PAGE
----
Waverley; Or 'Tis Sixty Years Since — Complete eBook: Page2

Walter Scott (2004)


  IT has been the occasional occupation of the Author of Waverley, forseveral years past, to revise and correct the voluminous series ofNovels which pass under that name, in order that, if they should everappear as his avowed productions, he might render them in some degreedeserving of a continuance of the public favour with which they havebeen honoured ever since their first appearance. For a long period,however, it seemed likely that the improved and illustrated editionwhich he meditated would be a posthumous publication. But the course ofthe events which occasioned the disclosure of the Author's name having,in a great measure, restored to him a sort of parental control overthese Works, he is naturally induced to give them to the press in acorrected, and, he hopes, an improved form, while life and healthpermit the task of revising and illustrating them. Such being hispurpose, it is necessary to say a few words on the plan of the proposedEdition.

  In stating it to be revised and corrected, it is not to be inferredthat any attempt is made to alter the tenor of the stories, thecharacter of the actors, or the spirit of the dialogue. There is nodoubt ample room for emendation in all these points,--but where thetree falls it must lie. Any attempt to obviate criticism, however just,by altering a work already in the hands of the public is generallyunsuccessful. In the most improbable fiction, the reader still desiressome air of vraisemblance, and does not relish that the incidents of atale familiar to him should be altered to suit the taste of critics, orthe caprice of the Author himself. This process of feeling is sonatural, that it may be observed even in children, who cannot endurethat a nursery story should be repeated to them differently from themanner in which it was first told.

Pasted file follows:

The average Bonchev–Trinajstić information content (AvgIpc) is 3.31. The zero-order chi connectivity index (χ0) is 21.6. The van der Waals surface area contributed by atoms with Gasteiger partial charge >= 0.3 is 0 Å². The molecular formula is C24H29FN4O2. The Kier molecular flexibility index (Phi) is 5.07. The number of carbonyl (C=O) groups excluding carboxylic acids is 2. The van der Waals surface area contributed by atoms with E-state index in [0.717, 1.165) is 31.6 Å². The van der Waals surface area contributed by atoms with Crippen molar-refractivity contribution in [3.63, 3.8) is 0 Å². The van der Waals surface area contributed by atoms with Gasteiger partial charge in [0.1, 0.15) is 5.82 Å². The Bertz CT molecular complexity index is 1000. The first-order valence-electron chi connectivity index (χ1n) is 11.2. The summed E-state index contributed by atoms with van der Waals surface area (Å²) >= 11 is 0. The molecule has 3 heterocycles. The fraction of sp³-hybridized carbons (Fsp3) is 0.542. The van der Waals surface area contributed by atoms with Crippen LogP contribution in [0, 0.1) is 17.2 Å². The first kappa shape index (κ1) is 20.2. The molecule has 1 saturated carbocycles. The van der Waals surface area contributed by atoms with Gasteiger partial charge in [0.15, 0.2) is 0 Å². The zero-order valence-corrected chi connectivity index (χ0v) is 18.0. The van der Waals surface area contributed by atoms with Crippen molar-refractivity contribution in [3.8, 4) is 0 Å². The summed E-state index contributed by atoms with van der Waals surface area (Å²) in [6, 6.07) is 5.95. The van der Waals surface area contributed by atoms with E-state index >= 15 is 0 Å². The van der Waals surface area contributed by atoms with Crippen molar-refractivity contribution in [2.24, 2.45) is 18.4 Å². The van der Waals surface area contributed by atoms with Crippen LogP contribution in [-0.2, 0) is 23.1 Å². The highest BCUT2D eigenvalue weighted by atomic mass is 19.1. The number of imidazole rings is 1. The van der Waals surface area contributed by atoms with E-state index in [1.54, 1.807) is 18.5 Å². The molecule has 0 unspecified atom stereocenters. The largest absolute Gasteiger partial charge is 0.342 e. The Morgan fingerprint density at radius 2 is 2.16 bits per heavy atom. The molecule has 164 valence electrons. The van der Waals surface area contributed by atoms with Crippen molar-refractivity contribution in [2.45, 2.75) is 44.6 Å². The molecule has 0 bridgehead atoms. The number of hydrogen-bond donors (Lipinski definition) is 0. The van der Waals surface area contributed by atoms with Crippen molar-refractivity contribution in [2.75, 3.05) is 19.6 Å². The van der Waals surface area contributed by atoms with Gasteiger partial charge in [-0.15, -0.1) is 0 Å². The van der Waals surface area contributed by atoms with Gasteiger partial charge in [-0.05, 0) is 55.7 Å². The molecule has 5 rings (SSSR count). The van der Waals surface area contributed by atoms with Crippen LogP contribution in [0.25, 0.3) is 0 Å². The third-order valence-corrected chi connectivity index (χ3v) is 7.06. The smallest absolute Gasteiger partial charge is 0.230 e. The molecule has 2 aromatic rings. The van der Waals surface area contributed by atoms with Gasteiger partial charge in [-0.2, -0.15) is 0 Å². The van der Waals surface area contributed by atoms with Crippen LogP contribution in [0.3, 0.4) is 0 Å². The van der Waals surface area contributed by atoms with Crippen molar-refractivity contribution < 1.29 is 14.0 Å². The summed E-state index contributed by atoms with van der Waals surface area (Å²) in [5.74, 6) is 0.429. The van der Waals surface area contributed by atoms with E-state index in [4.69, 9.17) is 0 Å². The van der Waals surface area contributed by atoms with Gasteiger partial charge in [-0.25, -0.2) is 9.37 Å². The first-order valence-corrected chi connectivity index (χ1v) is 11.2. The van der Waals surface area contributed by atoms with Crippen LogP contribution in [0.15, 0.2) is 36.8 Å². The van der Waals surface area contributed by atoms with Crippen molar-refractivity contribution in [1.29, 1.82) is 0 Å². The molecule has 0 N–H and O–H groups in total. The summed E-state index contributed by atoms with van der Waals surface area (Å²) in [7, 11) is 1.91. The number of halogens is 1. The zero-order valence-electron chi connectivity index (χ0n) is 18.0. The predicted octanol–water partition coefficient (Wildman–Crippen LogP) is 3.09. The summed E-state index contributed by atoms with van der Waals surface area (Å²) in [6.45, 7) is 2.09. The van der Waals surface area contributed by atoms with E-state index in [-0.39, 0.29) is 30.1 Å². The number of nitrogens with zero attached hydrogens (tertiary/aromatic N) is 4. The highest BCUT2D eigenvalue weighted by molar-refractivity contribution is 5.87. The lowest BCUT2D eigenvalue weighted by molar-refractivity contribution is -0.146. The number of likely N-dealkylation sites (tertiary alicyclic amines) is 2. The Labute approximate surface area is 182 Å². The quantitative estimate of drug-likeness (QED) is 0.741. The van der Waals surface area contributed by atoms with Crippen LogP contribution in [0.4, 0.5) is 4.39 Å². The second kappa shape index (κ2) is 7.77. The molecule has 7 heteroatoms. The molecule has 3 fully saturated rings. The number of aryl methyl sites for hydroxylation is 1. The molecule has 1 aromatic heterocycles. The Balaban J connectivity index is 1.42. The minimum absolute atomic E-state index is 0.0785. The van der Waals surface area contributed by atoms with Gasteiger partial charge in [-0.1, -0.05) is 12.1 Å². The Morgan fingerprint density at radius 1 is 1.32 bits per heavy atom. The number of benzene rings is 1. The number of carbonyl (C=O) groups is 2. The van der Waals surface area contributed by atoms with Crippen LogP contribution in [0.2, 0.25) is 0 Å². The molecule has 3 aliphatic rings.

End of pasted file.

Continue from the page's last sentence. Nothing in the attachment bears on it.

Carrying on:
But without altering, in the slightest degree, either the story or themode of telling it, the Author has taken this opportunity to correcterrors of the press and slips of the pen. That such should exist cannotbe wondered at, when it is considered that the Publishers found ittheir interest to hurry through the press a succession of the earlyeditions of the various Novels, and that the Author had not the usualopportunity of revision. It is hoped that the present edition will befound free from errors of that accidental kind.

  The Author has also ventured to make some emendations of a differentcharacter, which, without being such apparent deviations from theoriginal stories as to disturb the reader's old associations, will, hethinks, add something to the spirit of the dialogue, narrative, ordescription. These consist in occasional pruning where the language isredundant, compression where the style is loose, infusion of vigourwhere it is languid, the exchange of less forcible for more appropriateepithets--slight alterations in short, like the last touches of anartist, which contribute to heighten and finish the picture, though aninexperienced eye can hardly detect in what they consist.

  The General Preface to the new Edition, and the Introductory Notices toeach separate work, will contain an account of such circumstancesattending the first publication of the Novels and Tales as may appearinteresting in themselves, or proper to be communicated to the public.The Author also proposes to publish, on this occasion, the variouslegends, family traditions, or obscure historical facts which haveformed the ground-work of these Novels, and to give some account of theplaces where the scenes are laid, when these are altogether, or inpart, real; as well as a statement of particular incidents founded onfact; together with a more copious Glossary, and Notes explanatory ofthe ancient customs and popular superstitions referred to in theRomances.

  Upon the whole, it is hoped that the Waverley Novels, in their newdress, will not be found to have lost any part of their attractions inconsequence of receiving illustrations by the Author, and undergoinghis careful revision.

  ABBOTSFORD, January, 1829.